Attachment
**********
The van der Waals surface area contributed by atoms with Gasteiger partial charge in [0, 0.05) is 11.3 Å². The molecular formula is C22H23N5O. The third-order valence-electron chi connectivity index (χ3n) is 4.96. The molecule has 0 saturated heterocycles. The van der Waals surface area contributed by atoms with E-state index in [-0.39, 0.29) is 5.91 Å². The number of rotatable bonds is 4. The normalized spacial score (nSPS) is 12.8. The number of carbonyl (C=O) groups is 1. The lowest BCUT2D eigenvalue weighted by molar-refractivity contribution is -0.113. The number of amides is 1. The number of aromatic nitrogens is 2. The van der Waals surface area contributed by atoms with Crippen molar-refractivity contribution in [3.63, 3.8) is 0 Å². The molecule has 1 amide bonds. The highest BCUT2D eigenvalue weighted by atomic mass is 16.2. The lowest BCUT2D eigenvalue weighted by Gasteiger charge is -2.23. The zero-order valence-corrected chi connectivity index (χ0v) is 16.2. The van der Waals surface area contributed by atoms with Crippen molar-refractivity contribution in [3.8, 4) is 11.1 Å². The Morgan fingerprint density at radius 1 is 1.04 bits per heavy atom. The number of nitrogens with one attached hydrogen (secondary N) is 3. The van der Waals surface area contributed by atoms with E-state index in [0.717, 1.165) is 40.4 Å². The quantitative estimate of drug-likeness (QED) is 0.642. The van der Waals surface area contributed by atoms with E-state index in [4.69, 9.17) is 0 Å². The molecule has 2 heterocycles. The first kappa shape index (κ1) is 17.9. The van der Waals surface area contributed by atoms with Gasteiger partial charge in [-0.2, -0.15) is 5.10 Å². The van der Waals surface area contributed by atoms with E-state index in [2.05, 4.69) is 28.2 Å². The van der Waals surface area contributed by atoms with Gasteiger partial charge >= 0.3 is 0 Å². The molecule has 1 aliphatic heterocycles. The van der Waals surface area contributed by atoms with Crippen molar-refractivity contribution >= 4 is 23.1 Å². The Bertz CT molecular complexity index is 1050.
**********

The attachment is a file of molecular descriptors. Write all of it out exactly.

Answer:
The van der Waals surface area contributed by atoms with Gasteiger partial charge in [0, 0.05) is 11.3 Å². The molecular formula is C22H23N5O. The third-order valence-electron chi connectivity index (χ3n) is 4.96. The molecule has 0 saturated heterocycles. The van der Waals surface area contributed by atoms with E-state index in [-0.39, 0.29) is 5.91 Å². The number of rotatable bonds is 4. The normalized spacial score (nSPS) is 12.8. The number of carbonyl (C=O) groups is 1. The lowest BCUT2D eigenvalue weighted by molar-refractivity contribution is -0.113. The number of amides is 1. The number of aromatic nitrogens is 2. The van der Waals surface area contributed by atoms with Crippen molar-refractivity contribution in [3.63, 3.8) is 0 Å². The molecule has 1 amide bonds. The highest BCUT2D eigenvalue weighted by atomic mass is 16.2. The lowest BCUT2D eigenvalue weighted by Gasteiger charge is -2.23. The zero-order valence-corrected chi connectivity index (χ0v) is 16.2. The van der Waals surface area contributed by atoms with Crippen molar-refractivity contribution in [3.8, 4) is 11.1 Å². The Morgan fingerprint density at radius 1 is 1.04 bits per heavy atom. The number of nitrogens with one attached hydrogen (secondary N) is 3. The van der Waals surface area contributed by atoms with E-state index in [0.717, 1.165) is 40.4 Å². The quantitative estimate of drug-likeness (QED) is 0.642. The van der Waals surface area contributed by atoms with E-state index in [4.69, 9.17) is 0 Å². The molecule has 2 heterocycles. The first kappa shape index (κ1) is 17.9. The van der Waals surface area contributed by atoms with Gasteiger partial charge in [-0.2, -0.15) is 5.10 Å². The van der Waals surface area contributed by atoms with E-state index in [2.05, 4.69) is 28.2 Å². The van der Waals surface area contributed by atoms with Gasteiger partial charge >= 0.3 is 0 Å². The molecule has 1 aliphatic heterocycles. The van der Waals surface area contributed by atoms with Crippen molar-refractivity contribution >= 4 is 23.1 Å². The Bertz CT molecular complexity index is 1050.